[xv] Megan Barber, Airbnb vs. the City: How Short-Term Rentals Are Changing Urban Neighborhoods, Curbed (Nov. 10, 2016),

[xvi] Rosa Goldensohn, De Blasio ramps up Airbnb enforcement: Mayor budgets $1.6 million for more inspectors to crack down on illegal hotels, CRAIN’S (Apr. 26, 2017),

[xvii] Id.

[xviii] Rosa Goldensohn, De Blasio ramps up Airbnb enforcement: Mayor budgets $1.6 million for more inspectors to crack down on illegal hotels,

[xix] Alison Griswold, New York City Is Using Sheriffs and Obscure Building Code Violations to Crack Down on Airbnb, QUARTZ (Sep. 30, 2017),

[xx] Alison Griswold, New York City is using sheriffs and obscure building code violations to crack down on Airbnb,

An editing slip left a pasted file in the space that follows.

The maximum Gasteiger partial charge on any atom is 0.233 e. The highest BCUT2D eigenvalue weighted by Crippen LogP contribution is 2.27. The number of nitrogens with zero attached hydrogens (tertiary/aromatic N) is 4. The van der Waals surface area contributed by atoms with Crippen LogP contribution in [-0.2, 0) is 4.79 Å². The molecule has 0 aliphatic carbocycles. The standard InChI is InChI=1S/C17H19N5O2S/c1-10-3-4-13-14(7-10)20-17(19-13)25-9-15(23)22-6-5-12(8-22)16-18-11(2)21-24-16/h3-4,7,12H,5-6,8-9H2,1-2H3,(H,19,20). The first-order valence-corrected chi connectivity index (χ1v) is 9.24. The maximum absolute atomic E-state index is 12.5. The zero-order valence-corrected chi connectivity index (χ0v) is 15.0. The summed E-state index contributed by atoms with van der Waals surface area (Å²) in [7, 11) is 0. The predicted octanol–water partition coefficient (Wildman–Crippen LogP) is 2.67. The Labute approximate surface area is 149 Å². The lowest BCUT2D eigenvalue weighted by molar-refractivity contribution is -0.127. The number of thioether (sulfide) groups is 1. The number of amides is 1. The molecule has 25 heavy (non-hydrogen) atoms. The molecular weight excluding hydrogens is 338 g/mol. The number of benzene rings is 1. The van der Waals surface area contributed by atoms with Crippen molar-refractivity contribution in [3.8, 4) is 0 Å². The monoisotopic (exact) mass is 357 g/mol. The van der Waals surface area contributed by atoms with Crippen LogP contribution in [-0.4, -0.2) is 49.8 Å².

[xxi] Office of Short-Term Rentals, City of San Francisco, (last visited Mar. 10, 2018).

[xxii] Sarah Rahal and Candice Williams, Detroit Not Enforcing New Airbnb Ban Rules, The Detroit News (Feb. 9, 2018),

[xxiii] See, e.g., Daniel E. Rauch & David Schleicher, Like Uber, but for Local Government Law: The Future of Local Regulation of the Sharing Economy, 76 Ohio St. L.J. 901 (2015).

[xxiv] Host Compliance, (last visited Mar. 10, 2018).

[xxv] Ally Marotti, Airbnb Hosts Still Not Registered 4 Months After Chicago’s New Rules Took Effect, Chicago Tribune (Aug. 2, 2017),

[xxvi] Ally Marotti, Airbnb hosts still not registered 4 months after Chicago’s new rules took effect,

[xxvii] Carolyn Said, A Leaner Vacation-Rental Market, San Francisco Chronicle,

[xxviii] Responsible hosting in the United States, Airbnb, (last visited Mar. 10, 2018).

[xxix] Id.